Shuja'iyya during Protective Edge
Appeals filed in case of Protective Edge theft
Prosecution files appeal demanding a harsher sentence for the soldier convicted of theft during Gaza incursion, while the defense files an appeal for acquittal; defense cites prosecution’s reneging on an agreement for leniency in exchange for witness testimony.
The IDF Military Advocate General has filed an appeal with the Military Court of Appeals demanding a harsher sentence for a former Golani soldier convicted of stealing money from a Palestinian home during Operation Protective Edge.



The soldier, who has already been released from the IDF, also filed an appeal demanding an acquittal.


Shuja'iyya in summer 2014 (Photo: AFP) (Photo: AFP)
Shuja'iyya in summer 2014 (Photo: AFP)


Ynet has learned that the Military Court has sent both sides to mediation, which will begin soon.


The soldier was convicted a year ago in a Haifa Military Court of stealing NIS 2,420 from a home in Shuja'iyya in the Gaza Strip.


The Military Advocate General claims that the event occurred during the course of the IDF ground operation in Gaza in 2014. The prosecution has argued that the soldier should be convicted of looting, which carries with it a sentence of 10 years in prison.


The soldier was originally sentenced to four months of carying out base and maintenance work, a demotion in rank to that of Private and probation.


During the appeal, the soldier claimed that the prosecution violated a signed agreement between the two parties after he agreed to implicate two of his friends. The two were convicted as accomplices in the case.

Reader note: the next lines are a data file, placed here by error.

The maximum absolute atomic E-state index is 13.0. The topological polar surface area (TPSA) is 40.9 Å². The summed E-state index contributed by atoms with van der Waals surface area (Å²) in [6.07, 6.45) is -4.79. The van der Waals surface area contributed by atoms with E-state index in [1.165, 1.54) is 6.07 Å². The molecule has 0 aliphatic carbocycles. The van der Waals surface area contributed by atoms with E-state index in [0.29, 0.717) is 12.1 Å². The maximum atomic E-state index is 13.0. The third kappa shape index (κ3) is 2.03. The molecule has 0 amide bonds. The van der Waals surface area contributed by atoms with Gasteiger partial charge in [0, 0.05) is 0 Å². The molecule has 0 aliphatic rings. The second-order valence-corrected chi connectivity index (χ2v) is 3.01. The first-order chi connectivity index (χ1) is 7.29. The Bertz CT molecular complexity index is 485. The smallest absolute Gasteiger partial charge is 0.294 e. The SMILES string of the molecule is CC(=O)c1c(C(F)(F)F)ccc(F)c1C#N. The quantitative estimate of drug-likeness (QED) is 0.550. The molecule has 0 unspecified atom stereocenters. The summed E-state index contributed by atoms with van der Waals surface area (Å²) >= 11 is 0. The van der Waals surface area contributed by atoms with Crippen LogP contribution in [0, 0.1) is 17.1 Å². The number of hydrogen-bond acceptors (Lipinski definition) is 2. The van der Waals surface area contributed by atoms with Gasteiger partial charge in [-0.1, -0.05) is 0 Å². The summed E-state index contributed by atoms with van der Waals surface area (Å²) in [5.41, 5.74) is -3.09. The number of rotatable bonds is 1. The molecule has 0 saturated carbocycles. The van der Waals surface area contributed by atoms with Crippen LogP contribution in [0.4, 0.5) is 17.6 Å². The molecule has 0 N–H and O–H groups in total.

The soldier has claimed for two years that the military prosecution "duped" him after convincing him to implicate his comrades in exchange for a lighter charge and sentence.


However, the prosecution has claimed that according to military legal doctrine, the state may renege on an agreement if it turns out that the state witness is the central perpetrator or figure in the commission of a crime.


Alon Erez, the soldier's attorney (Alon Erez, the soldier's attorney)
Alon Erez, the soldier's attorney


Commenting on the decision to appeal for a lighter sentence, the soldier's attorney, Alon Erez, noted that the prosecution "acted in bad faith and dishonestly." Furthermore, "had my client not signed the agreement, the role of other soldiers in theft would have remained unknown."


Erez also noted that his client's rights were violated after the company commander assured soldiers that if they turned over those responsible for the theft and returned the money, no harm or punishment would be meted out.


The prosecution, for their part, commented on the cancellation of the deal, saying, "The agreement was cancelled after it became clear that according to his new version of events, he was the prime instigator. The soldier lied to the battalion commander, Military Police and the prosecution."


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